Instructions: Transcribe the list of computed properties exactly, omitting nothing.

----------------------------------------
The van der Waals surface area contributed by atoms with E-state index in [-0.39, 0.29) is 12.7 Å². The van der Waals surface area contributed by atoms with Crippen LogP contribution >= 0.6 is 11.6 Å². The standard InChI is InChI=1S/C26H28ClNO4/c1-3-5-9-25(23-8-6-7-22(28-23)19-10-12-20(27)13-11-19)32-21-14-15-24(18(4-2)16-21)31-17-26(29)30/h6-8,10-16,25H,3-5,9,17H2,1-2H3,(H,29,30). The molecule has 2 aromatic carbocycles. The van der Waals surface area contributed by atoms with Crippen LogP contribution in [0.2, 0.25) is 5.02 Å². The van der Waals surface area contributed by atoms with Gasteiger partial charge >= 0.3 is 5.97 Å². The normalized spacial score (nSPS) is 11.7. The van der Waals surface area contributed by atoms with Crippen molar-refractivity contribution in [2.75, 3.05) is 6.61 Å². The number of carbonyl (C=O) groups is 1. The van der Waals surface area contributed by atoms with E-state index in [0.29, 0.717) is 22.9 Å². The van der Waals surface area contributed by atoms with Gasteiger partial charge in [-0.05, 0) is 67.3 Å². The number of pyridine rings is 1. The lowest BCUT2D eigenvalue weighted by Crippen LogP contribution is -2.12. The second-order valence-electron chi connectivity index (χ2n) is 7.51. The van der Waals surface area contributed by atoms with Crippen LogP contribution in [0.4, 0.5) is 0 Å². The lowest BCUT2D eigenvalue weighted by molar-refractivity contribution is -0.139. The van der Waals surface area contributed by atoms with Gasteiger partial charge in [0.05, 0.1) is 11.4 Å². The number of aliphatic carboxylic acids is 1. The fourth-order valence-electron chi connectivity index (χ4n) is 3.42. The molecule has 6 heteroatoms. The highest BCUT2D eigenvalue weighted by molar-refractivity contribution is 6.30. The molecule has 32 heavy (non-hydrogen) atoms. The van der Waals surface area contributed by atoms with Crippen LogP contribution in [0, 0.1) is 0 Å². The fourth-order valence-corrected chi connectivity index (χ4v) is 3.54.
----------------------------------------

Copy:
The van der Waals surface area contributed by atoms with E-state index in [-0.39, 0.29) is 12.7 Å². The van der Waals surface area contributed by atoms with Crippen LogP contribution >= 0.6 is 11.6 Å². The standard InChI is InChI=1S/C26H28ClNO4/c1-3-5-9-25(23-8-6-7-22(28-23)19-10-12-20(27)13-11-19)32-21-14-15-24(18(4-2)16-21)31-17-26(29)30/h6-8,10-16,25H,3-5,9,17H2,1-2H3,(H,29,30). The molecule has 2 aromatic carbocycles. The van der Waals surface area contributed by atoms with Crippen LogP contribution in [0.2, 0.25) is 5.02 Å². The van der Waals surface area contributed by atoms with Gasteiger partial charge >= 0.3 is 5.97 Å². The normalized spacial score (nSPS) is 11.7. The van der Waals surface area contributed by atoms with Crippen molar-refractivity contribution in [2.75, 3.05) is 6.61 Å². The number of carbonyl (C=O) groups is 1. The van der Waals surface area contributed by atoms with E-state index in [0.29, 0.717) is 22.9 Å². The van der Waals surface area contributed by atoms with Gasteiger partial charge in [-0.05, 0) is 67.3 Å². The number of pyridine rings is 1. The lowest BCUT2D eigenvalue weighted by Crippen LogP contribution is -2.12. The second-order valence-electron chi connectivity index (χ2n) is 7.51. The van der Waals surface area contributed by atoms with Crippen LogP contribution in [0.4, 0.5) is 0 Å². The lowest BCUT2D eigenvalue weighted by molar-refractivity contribution is -0.139. The van der Waals surface area contributed by atoms with Gasteiger partial charge in [0.05, 0.1) is 11.4 Å². The number of aliphatic carboxylic acids is 1. The fourth-order valence-electron chi connectivity index (χ4n) is 3.42. The molecule has 6 heteroatoms. The highest BCUT2D eigenvalue weighted by molar-refractivity contribution is 6.30. The molecule has 32 heavy (non-hydrogen) atoms. The van der Waals surface area contributed by atoms with Crippen LogP contribution in [0, 0.1) is 0 Å². The fourth-order valence-corrected chi connectivity index (χ4v) is 3.54.